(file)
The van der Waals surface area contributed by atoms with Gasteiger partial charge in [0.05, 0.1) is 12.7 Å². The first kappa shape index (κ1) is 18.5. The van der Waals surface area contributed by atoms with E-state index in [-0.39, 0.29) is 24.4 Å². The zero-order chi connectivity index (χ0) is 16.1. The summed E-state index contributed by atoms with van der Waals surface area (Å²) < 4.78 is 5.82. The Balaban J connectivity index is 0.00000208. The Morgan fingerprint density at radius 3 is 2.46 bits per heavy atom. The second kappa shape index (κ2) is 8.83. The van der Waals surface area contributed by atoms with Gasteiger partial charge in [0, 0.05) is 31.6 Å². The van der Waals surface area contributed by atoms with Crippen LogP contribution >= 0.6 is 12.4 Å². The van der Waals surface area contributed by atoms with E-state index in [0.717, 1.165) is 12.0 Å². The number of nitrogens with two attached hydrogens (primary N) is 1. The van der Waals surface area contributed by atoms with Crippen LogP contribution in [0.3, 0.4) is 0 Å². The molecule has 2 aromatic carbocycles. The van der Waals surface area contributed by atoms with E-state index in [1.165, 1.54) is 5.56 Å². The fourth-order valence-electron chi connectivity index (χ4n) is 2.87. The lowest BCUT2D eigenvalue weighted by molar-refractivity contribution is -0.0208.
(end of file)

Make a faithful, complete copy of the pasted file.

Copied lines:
The van der Waals surface area contributed by atoms with Gasteiger partial charge in [0.05, 0.1) is 12.7 Å². The first kappa shape index (κ1) is 18.5. The van der Waals surface area contributed by atoms with E-state index in [-0.39, 0.29) is 24.4 Å². The zero-order chi connectivity index (χ0) is 16.1. The summed E-state index contributed by atoms with van der Waals surface area (Å²) < 4.78 is 5.82. The Balaban J connectivity index is 0.00000208. The Morgan fingerprint density at radius 3 is 2.46 bits per heavy atom. The second kappa shape index (κ2) is 8.83. The van der Waals surface area contributed by atoms with Gasteiger partial charge in [0, 0.05) is 31.6 Å². The van der Waals surface area contributed by atoms with Crippen LogP contribution >= 0.6 is 12.4 Å². The van der Waals surface area contributed by atoms with E-state index in [0.717, 1.165) is 12.0 Å². The number of nitrogens with two attached hydrogens (primary N) is 1. The van der Waals surface area contributed by atoms with Crippen LogP contribution in [0.3, 0.4) is 0 Å². The molecule has 2 aromatic carbocycles. The van der Waals surface area contributed by atoms with E-state index in [1.165, 1.54) is 5.56 Å². The fourth-order valence-electron chi connectivity index (χ4n) is 2.87. The lowest BCUT2D eigenvalue weighted by molar-refractivity contribution is -0.0208.